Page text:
Doctors Alarmed Over Global Surge In Cancers Among Young People

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Doctors from all around the world are sounding the alarm over a mysterious surge of young people being diagnosed with cancers that are usually associated with the elderly.

They say there is no obvious explanation for what lies behind the global cancer phenomenon

While the rates of some cancers in some countries were increasing prior to 2020, recent trends indicate a surge since the pandemic and researchers think this is set to continue for a number of years.

The Mail Online reports: Nearly every continent is experiencing an increase of various types of cancer in people under 50 years old, which is particularly problematic as the disease tends to be caught in later stages in this population because most doctors aren’t trained to look for it in young people.

The disparities of rates and types of the disease are puzzling scientists and have prompted some to kick off multi-decade research projects that will involve hundreds of thousands of people from around the world. 

Globally, Australia has seen the highest number of early-onset cancer diagnoses in the world, with a rate of 135 per 100,000 people. 

Nearby New Zealand has the second highest rate, at 119 cases in people under 50 per 100,000 people. 

But while breast cancer is the top disease in Australia, colon cancer ranks first in its neighbor.

In Asia, Japan and South Korea may be close in proximity and similar economically, but they have different rates of early-onset colon cancer, which is increasing at a faster rate in South Korea.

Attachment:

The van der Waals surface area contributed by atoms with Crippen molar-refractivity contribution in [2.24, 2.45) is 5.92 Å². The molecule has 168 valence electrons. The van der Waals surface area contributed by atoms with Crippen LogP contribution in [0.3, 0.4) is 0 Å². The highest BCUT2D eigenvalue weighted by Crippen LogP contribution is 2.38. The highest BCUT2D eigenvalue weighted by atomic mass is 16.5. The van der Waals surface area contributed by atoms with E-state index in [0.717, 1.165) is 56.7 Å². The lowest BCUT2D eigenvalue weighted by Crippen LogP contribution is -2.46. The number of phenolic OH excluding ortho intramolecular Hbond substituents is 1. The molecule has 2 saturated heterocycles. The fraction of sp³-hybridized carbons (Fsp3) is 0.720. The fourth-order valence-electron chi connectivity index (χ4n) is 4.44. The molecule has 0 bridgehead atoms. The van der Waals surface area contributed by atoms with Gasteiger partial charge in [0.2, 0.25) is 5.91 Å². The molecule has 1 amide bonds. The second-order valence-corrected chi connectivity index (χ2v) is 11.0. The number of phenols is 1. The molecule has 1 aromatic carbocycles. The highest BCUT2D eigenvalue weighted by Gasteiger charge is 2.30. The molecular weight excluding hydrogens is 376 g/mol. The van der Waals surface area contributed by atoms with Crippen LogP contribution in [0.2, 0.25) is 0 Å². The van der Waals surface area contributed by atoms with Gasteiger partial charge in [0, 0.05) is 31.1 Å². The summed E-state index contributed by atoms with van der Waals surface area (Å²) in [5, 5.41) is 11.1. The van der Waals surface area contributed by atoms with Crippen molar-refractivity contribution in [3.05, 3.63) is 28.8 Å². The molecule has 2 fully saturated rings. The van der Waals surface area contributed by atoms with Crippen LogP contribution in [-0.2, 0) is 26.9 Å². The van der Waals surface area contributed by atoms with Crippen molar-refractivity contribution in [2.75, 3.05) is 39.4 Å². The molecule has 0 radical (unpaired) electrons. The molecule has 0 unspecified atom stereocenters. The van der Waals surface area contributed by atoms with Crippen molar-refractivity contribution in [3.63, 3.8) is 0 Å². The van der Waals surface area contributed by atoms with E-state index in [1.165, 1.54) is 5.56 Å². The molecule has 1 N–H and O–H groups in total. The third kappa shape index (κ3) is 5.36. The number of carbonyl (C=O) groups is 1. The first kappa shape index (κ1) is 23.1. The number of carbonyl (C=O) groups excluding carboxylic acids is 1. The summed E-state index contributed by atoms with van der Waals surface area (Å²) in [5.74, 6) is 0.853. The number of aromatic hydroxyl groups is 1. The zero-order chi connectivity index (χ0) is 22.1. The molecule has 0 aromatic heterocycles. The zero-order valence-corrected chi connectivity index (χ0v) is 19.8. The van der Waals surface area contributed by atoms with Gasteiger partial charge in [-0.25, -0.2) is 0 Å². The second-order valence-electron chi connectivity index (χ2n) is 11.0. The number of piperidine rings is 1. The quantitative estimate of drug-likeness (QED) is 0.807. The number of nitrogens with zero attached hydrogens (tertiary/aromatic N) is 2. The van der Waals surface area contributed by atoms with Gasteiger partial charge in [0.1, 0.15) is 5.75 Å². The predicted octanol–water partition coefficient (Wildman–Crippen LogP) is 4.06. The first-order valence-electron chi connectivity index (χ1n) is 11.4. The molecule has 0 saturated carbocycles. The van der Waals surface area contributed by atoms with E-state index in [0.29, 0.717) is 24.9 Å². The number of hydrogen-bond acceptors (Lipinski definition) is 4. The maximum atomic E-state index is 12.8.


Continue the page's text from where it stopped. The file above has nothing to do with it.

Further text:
The United States falls in sixth place, with 87 cases per 100,000 people under 50 years old and the U.K. takes the 28th spot, with 70.5 cases per 100,000 people. 

Cancers increasing the fastest include throat and prostate cancers. Early-onset cancers with the highest mortality include beast, tracheal (windpipe), lung, stomach and colon. 

Experts have longed speculated the increasing obesity rates and earlier cancer screenings may be behind the rise, as well as high-fat diets, alcohol consumption and tobacco use.

However, because lifestyles, habits and diets vary so widely from country-to-country, they now believe these factors do not entirely account for the surge.

Daniel Huang, a hepatologist at the National University of Singapore, told Nature: “Many have hypothesised that things like obesity and alcohol consumption might explain some of our findings. But it looks like you need a deeper dive into the data.”

More recent researchers have begun to focus on a genetic component to early-onset cancer. Some have found younger people develop more aggressive tumors than older patients, which are better at suppressing a person’s immune system. 

Pathologist Shuji Ogino at Harvard Medical School and his colleagues have also discovered a weakened immune response in people with early-onset tumors. 

Still, however, the differences are subtle, Ogino said, and a clear reason cannot be determined. 

Niamh Harris
I am an alternative health practitioner interested in helping others reach their maximum potential.